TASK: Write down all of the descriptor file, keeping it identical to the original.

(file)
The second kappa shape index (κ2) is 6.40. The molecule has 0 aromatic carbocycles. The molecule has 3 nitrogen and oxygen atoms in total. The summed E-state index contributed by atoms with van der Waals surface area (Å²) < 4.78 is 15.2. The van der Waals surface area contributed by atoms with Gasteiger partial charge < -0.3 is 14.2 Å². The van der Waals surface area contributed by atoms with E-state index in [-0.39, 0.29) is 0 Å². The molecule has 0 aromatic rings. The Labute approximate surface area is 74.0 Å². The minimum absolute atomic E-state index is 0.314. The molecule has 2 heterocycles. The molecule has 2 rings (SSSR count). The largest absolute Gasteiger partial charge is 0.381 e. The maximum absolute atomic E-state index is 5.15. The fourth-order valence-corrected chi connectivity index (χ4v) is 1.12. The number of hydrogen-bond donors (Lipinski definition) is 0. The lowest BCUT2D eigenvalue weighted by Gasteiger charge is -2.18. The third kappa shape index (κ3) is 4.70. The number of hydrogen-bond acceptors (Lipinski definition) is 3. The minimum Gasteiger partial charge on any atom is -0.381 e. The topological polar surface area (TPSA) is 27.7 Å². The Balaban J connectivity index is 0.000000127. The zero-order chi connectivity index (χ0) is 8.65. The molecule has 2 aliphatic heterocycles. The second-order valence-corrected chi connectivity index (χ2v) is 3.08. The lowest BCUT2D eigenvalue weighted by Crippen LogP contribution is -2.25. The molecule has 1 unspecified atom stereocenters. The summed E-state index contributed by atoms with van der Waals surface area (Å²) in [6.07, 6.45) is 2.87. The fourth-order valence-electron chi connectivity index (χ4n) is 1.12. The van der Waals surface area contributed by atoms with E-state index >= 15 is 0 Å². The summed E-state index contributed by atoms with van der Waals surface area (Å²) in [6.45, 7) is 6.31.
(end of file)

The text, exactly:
The second kappa shape index (κ2) is 6.40. The molecule has 0 aromatic carbocycles. The molecule has 3 nitrogen and oxygen atoms in total. The summed E-state index contributed by atoms with van der Waals surface area (Å²) < 4.78 is 15.2. The van der Waals surface area contributed by atoms with Gasteiger partial charge < -0.3 is 14.2 Å². The van der Waals surface area contributed by atoms with E-state index in [-0.39, 0.29) is 0 Å². The molecule has 0 aromatic rings. The Labute approximate surface area is 74.0 Å². The minimum absolute atomic E-state index is 0.314. The molecule has 2 heterocycles. The molecule has 2 rings (SSSR count). The largest absolute Gasteiger partial charge is 0.381 e. The maximum absolute atomic E-state index is 5.15. The fourth-order valence-corrected chi connectivity index (χ4v) is 1.12. The number of hydrogen-bond donors (Lipinski definition) is 0. The lowest BCUT2D eigenvalue weighted by Gasteiger charge is -2.18. The third kappa shape index (κ3) is 4.70. The number of hydrogen-bond acceptors (Lipinski definition) is 3. The minimum Gasteiger partial charge on any atom is -0.381 e. The topological polar surface area (TPSA) is 27.7 Å². The Balaban J connectivity index is 0.000000127. The zero-order chi connectivity index (χ0) is 8.65. The molecule has 2 aliphatic heterocycles. The second-order valence-corrected chi connectivity index (χ2v) is 3.08. The lowest BCUT2D eigenvalue weighted by Crippen LogP contribution is -2.25. The molecule has 1 unspecified atom stereocenters. The summed E-state index contributed by atoms with van der Waals surface area (Å²) in [6.07, 6.45) is 2.87. The fourth-order valence-electron chi connectivity index (χ4n) is 1.12. The van der Waals surface area contributed by atoms with E-state index >= 15 is 0 Å². The summed E-state index contributed by atoms with van der Waals surface area (Å²) in [6.45, 7) is 6.31.